You have to pay rent to the mall. You can't pull out a jackhammer in the middle of the day if you decide you want to tear down a wall in your shop. 

If a disgruntled client complains about you to the local consumer rights organizations or authorities, they might require you to follow their guidelines. In certain countries, the authorities actually have separate departments for this stuff. If you're an unhappy customer in Spain, for instance, you can demand to get a "hojas de reclamaciones" (complaint form). The government requires all businesses to have it, and they might impose sanctions on businesses due to those complaints. 

Are you saying that all companies in Spain are "not businesses" because they can't just make up their own rules all the time? 

There are always someone else's rules in force. It doesn't matter where you are or what type of business you run. 

Edited by smashradio
  • Like 42
  • Up 4
Link to comment
Share on other sites

1 hour ago, smashradio said:

I'm a proponent of cancelling rather than getting negative reviews, but only if you're brand new.

I have to disagree with you. Imagine, if you will, you take Mrs. Smash out for a nice dinner, make it your anniversary dinner, and you see a great restaurant on Yelp. You go and discover that the service is slow, the wait staff rude, the drinks watered down, and the shrimp, obviously frozen. You don't make a scene, you pay the bill and vow never to return. Mrs. Smash wonders why you picked such a skeevy truck stop for her anniversary. You sleep on the couch that night. The next day you tell your neighbor who just happens to know the bartender there and therefore knows that this restaurant has a policy of refunding anyone who threatens a bad review, so naturally Yelp is all praise and 5 stars, even though the quality is bad. How do you feel? Cheated, lied to? You bet. And that's what happens when we encourage noobs to cancel in order to sanitize their legitimate bad reviews. Yes, they get to hide their mistakes and grow their talents, but the next buyers who deserve to know the actual track record of the sellers they are considering, are prevented from knowing the true quality of what they are about to purchase. Instead, they get some sanitized version as they click the buy button. I maintain that it is dishonest if the bad review was deserved, but erased simply by handing someone cash. In fact, it is a form of blackmail and bribery, which disadvantages the buyer expecting an honest transaction.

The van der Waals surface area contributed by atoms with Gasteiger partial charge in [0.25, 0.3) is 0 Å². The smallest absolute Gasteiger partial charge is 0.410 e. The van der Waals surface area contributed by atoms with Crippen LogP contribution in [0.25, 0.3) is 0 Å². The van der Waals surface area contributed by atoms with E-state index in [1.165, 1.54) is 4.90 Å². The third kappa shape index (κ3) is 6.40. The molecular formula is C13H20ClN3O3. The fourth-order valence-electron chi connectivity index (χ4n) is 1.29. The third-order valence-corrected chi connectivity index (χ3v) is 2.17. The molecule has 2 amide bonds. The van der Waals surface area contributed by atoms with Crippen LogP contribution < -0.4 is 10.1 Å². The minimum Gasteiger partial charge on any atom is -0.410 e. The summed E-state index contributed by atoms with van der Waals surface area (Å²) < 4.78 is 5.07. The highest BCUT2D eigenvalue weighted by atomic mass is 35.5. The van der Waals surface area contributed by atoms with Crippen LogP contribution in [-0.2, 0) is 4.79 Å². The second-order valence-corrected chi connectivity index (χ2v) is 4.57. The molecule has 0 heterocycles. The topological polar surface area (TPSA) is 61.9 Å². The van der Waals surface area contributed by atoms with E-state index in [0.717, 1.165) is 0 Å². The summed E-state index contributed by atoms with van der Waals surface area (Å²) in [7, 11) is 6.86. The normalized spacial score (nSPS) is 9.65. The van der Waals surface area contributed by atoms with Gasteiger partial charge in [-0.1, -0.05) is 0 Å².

Not every seller is a 5 star seller, and paying buyers off in order to make it appear so is clearly dishonest, and not good for the platform.

This is why Amazon let's you return an item and then leave a review, as I did recently here:

 

image.thumb.png.f0f40e2e18c4c5f2cae5a7327153557b.png

 

Edited by newsmike
  • Like 43
Link to comment
Share on other sites

38 minutes ago, newsmike said:

Cheated, lied to? You bet.

Actually, I would feel like the company have tried to make it up to me by offering me a refund. If I'm not happy with a product after I purchase it and I get a refund, that's fine. If they only give the refund if you leave a positive review or no review at all, that's a different story. The Fiverr system isn't perfect here: should they let buyers who got a refund review the seller anyway? That might be a solution. But then again, they would be reviewing something they didn't pay for. With that said, I'm open to it being an option. 

The thing is - the Fiverr system works fine for us established sellers. We have a ton of reviews, most of them positive. A single negative review or private feedback won't break our business in half before it even had a chance to get off the ground. For a new seller, that's the perdicament they find themselves in. If the client was unreasonable and a bully, the buyer has a single defence mechanism against that negative private feedback: cancelation. If they opt for the bad review, they most likely will get a buyer satisfaction close to 0%, and never get another order. 

Without the private feedback, Fiverr has no honest way of measuring the quality. With it, a single bad buyer can break their business in the beginning. 

That's why disagree. I think new sellers would be smart to run and hide from bad feedback in the beginning. If they deserve the negative review because of low-quality services, they won't make it very far anyway. I'm looking at this purely as a seller, not as a buyer. As a buyer, the current system should clearly allow me to review a seller even if the order gets canceled.